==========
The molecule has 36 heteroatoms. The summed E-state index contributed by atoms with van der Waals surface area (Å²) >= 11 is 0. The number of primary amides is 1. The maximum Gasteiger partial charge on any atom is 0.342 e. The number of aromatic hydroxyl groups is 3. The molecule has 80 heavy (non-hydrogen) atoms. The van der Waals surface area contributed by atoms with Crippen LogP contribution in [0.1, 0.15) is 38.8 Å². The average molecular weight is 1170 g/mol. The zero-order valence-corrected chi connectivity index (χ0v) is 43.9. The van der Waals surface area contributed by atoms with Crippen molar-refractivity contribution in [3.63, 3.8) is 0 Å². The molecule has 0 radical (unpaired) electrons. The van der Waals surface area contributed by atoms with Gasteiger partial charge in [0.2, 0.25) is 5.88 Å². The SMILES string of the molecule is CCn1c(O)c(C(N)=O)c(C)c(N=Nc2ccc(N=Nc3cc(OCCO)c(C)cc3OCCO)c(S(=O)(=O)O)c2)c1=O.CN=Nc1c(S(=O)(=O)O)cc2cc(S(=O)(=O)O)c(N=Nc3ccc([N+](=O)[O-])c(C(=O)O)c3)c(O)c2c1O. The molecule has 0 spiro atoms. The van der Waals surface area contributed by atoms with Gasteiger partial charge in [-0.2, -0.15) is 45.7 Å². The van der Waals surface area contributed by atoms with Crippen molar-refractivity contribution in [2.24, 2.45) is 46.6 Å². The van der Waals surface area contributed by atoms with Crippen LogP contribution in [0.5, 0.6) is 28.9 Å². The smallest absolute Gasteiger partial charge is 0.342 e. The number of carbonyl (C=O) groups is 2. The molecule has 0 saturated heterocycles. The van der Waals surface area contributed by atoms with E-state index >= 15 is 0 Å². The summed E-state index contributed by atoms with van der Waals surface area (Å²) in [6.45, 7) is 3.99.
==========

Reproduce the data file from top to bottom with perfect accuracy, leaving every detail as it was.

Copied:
The molecule has 36 heteroatoms. The summed E-state index contributed by atoms with van der Waals surface area (Å²) >= 11 is 0. The number of primary amides is 1. The maximum Gasteiger partial charge on any atom is 0.342 e. The number of aromatic hydroxyl groups is 3. The molecule has 80 heavy (non-hydrogen) atoms. The van der Waals surface area contributed by atoms with Crippen LogP contribution in [0.1, 0.15) is 38.8 Å². The average molecular weight is 1170 g/mol. The zero-order valence-corrected chi connectivity index (χ0v) is 43.9. The van der Waals surface area contributed by atoms with Crippen molar-refractivity contribution in [3.63, 3.8) is 0 Å². The molecule has 0 radical (unpaired) electrons. The van der Waals surface area contributed by atoms with Gasteiger partial charge in [0.2, 0.25) is 5.88 Å². The SMILES string of the molecule is CCn1c(O)c(C(N)=O)c(C)c(N=Nc2ccc(N=Nc3cc(OCCO)c(C)cc3OCCO)c(S(=O)(=O)O)c2)c1=O.CN=Nc1c(S(=O)(=O)O)cc2cc(S(=O)(=O)O)c(N=Nc3ccc([N+](=O)[O-])c(C(=O)O)c3)c(O)c2c1O. The molecule has 0 spiro atoms. The van der Waals surface area contributed by atoms with Gasteiger partial charge in [-0.2, -0.15) is 45.7 Å². The van der Waals surface area contributed by atoms with Crippen molar-refractivity contribution in [2.24, 2.45) is 46.6 Å². The van der Waals surface area contributed by atoms with Crippen LogP contribution in [0.5, 0.6) is 28.9 Å². The smallest absolute Gasteiger partial charge is 0.342 e. The number of carbonyl (C=O) groups is 2. The molecule has 0 saturated heterocycles. The van der Waals surface area contributed by atoms with E-state index >= 15 is 0 Å². The summed E-state index contributed by atoms with van der Waals surface area (Å²) in [6.45, 7) is 3.99.